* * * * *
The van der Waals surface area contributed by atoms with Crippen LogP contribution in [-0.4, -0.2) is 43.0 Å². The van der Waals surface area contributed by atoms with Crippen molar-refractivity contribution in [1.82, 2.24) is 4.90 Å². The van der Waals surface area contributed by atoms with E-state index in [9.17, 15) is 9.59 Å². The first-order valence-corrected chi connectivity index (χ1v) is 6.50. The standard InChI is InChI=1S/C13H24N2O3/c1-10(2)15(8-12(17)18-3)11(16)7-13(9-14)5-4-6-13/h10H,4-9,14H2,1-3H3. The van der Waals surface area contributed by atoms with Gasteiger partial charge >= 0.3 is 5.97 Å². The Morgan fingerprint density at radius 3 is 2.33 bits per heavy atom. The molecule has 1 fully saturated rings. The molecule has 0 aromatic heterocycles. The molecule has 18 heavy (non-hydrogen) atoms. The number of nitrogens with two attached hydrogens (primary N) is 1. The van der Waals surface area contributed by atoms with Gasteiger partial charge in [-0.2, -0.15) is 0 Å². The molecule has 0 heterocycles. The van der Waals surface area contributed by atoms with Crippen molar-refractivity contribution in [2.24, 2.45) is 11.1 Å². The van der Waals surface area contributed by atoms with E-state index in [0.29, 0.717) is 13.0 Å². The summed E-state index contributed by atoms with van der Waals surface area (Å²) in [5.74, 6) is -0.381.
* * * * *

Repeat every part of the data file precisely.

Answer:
The van der Waals surface area contributed by atoms with Crippen LogP contribution in [-0.4, -0.2) is 43.0 Å². The van der Waals surface area contributed by atoms with Crippen molar-refractivity contribution in [1.82, 2.24) is 4.90 Å². The van der Waals surface area contributed by atoms with E-state index in [9.17, 15) is 9.59 Å². The first-order valence-corrected chi connectivity index (χ1v) is 6.50. The standard InChI is InChI=1S/C13H24N2O3/c1-10(2)15(8-12(17)18-3)11(16)7-13(9-14)5-4-6-13/h10H,4-9,14H2,1-3H3. The van der Waals surface area contributed by atoms with Gasteiger partial charge >= 0.3 is 5.97 Å². The Morgan fingerprint density at radius 3 is 2.33 bits per heavy atom. The molecule has 1 fully saturated rings. The molecule has 0 aromatic heterocycles. The molecule has 18 heavy (non-hydrogen) atoms. The number of nitrogens with two attached hydrogens (primary N) is 1. The van der Waals surface area contributed by atoms with Gasteiger partial charge in [-0.2, -0.15) is 0 Å². The molecule has 0 heterocycles. The van der Waals surface area contributed by atoms with Crippen molar-refractivity contribution in [2.24, 2.45) is 11.1 Å². The van der Waals surface area contributed by atoms with E-state index in [0.29, 0.717) is 13.0 Å². The summed E-state index contributed by atoms with van der Waals surface area (Å²) in [5.74, 6) is -0.381.